A man has been arrested on suspicion of terror offences by detectives investigating the London Bridge attack following an early morning raid at an address in east London.
The 30-year-old was held on suspicion of the commission, preparation or instigation of terrorist acts during a search of a property in Ilford and taken for questioning at a south London police station, Scotland Yard said.
The arrest comes as security services face growing questions over their monitoring of the three attackers in the lead up to the attack.
A Metropolitan Police spokesman said: "Detectives investigating the London Bridge terror attack have carried out a search warrant at an address in east London in the early hours of Wednesday June 7.
"Officers from the Met's Counter Terrorism Command, supported by officers from the Territorial Support Group, entered the address in Ilford at around 1.30am.
"A 30-year-old man was arrested on suspicion of the commission, preparation or instigation of terrorist acts (contrary to section 5 Terrorism Act 2006) and has been taken into custody at a south London police station under the Terrorism Act 2000.
"A search of the address is ongoing."
On Tuesday the third attacker was named as Youssef Zaghba, an Italian national of Moroccan descent, who was living in east London.
Zaghba, Pakistan-born British citizen Khuram Shazad Butt, 27, and Rachid Redouane, 30, who claimed to be Moroccan-Libyan, launched a murderous rampage around London Bridge and Borough Market on Saturday night.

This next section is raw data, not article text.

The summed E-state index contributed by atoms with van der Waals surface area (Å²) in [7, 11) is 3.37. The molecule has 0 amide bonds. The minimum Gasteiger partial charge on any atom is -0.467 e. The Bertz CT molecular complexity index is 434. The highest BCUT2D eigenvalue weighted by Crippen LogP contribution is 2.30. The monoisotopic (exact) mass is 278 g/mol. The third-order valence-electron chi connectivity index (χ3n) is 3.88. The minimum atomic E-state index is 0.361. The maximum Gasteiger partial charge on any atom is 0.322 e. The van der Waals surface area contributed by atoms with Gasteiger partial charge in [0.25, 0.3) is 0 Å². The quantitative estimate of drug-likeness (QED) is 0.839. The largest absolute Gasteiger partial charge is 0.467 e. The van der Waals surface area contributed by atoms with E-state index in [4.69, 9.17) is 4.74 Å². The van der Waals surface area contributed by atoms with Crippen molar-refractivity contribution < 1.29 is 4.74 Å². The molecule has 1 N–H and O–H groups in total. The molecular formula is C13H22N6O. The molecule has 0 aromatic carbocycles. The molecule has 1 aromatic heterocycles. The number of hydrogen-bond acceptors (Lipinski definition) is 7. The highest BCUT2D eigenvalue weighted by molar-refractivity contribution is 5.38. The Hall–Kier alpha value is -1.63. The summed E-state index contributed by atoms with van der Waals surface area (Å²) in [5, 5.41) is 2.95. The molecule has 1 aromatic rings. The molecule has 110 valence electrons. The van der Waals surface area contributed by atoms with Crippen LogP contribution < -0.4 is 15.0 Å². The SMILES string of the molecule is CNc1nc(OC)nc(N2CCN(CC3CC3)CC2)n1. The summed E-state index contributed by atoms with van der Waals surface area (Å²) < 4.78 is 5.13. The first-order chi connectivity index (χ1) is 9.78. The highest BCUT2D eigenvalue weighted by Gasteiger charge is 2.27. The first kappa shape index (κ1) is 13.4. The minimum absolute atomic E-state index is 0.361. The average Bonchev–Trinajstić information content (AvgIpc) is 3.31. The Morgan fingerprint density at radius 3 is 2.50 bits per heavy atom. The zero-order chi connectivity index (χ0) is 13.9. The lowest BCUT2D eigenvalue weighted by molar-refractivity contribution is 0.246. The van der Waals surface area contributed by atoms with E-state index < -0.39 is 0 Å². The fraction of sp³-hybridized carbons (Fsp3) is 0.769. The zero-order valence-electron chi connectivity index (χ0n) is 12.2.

According to the mother of 22-year-old Zaghba, he became radicalised online, echoing concerns raised by Prime Minister Theresa May that the internet can be fertile ground for breeding extremism.
"We have always been checking his friendships and verifying that he was not trusting the wrong people, but he had the internet and from there he got everything," Valeria Khadija Collina told L'Espresso in Bologna.
Zaghba was stopped at Bologna's airport trying to fly to Turkey in March last year over concerns he was intending to travel on to Syria, according to reports.
The youngest of Saturday's attackers is said to have told Italian authorities "I'm going to be a terrorist", while officers reportedly found Islamic State-related material on his mobile phone when they intercepted him.
Counter-terror agencies are already facing intense scrutiny after it was revealed Butt had been known to security services.